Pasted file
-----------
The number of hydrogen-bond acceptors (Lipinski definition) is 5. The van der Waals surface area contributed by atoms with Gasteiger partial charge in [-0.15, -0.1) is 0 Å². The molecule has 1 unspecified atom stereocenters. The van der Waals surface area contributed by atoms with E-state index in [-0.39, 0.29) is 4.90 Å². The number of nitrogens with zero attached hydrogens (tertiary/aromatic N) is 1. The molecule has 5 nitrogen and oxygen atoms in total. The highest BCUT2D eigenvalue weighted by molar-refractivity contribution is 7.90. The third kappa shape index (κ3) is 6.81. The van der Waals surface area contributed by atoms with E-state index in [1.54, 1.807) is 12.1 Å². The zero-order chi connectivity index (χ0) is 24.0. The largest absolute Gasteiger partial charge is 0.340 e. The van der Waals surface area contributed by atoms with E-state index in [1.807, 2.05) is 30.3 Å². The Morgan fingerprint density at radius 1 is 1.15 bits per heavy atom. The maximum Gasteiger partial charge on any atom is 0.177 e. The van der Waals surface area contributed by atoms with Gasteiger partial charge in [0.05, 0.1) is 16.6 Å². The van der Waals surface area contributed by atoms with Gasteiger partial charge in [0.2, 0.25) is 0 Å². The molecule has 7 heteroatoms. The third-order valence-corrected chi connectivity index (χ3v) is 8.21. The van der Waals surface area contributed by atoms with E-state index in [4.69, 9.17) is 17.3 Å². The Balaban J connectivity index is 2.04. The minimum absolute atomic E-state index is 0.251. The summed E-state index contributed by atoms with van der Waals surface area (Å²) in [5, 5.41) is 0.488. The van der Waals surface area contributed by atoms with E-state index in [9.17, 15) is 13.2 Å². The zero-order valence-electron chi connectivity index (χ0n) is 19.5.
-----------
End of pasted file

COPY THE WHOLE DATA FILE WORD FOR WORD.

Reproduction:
The number of hydrogen-bond acceptors (Lipinski definition) is 5. The van der Waals surface area contributed by atoms with Gasteiger partial charge in [-0.15, -0.1) is 0 Å². The molecule has 1 unspecified atom stereocenters. The van der Waals surface area contributed by atoms with E-state index in [-0.39, 0.29) is 4.90 Å². The number of nitrogens with zero attached hydrogens (tertiary/aromatic N) is 1. The molecule has 5 nitrogen and oxygen atoms in total. The highest BCUT2D eigenvalue weighted by molar-refractivity contribution is 7.90. The third kappa shape index (κ3) is 6.81. The van der Waals surface area contributed by atoms with E-state index in [1.54, 1.807) is 12.1 Å². The zero-order chi connectivity index (χ0) is 24.0. The largest absolute Gasteiger partial charge is 0.340 e. The van der Waals surface area contributed by atoms with E-state index in [1.807, 2.05) is 30.3 Å². The Morgan fingerprint density at radius 1 is 1.15 bits per heavy atom. The maximum Gasteiger partial charge on any atom is 0.177 e. The van der Waals surface area contributed by atoms with Gasteiger partial charge in [0.05, 0.1) is 16.6 Å². The van der Waals surface area contributed by atoms with Gasteiger partial charge in [0.2, 0.25) is 0 Å². The molecule has 7 heteroatoms. The third-order valence-corrected chi connectivity index (χ3v) is 8.21. The van der Waals surface area contributed by atoms with E-state index in [4.69, 9.17) is 17.3 Å². The Balaban J connectivity index is 2.04. The minimum absolute atomic E-state index is 0.251. The summed E-state index contributed by atoms with van der Waals surface area (Å²) in [5, 5.41) is 0.488. The van der Waals surface area contributed by atoms with E-state index in [9.17, 15) is 13.2 Å². The zero-order valence-electron chi connectivity index (χ0n) is 19.5.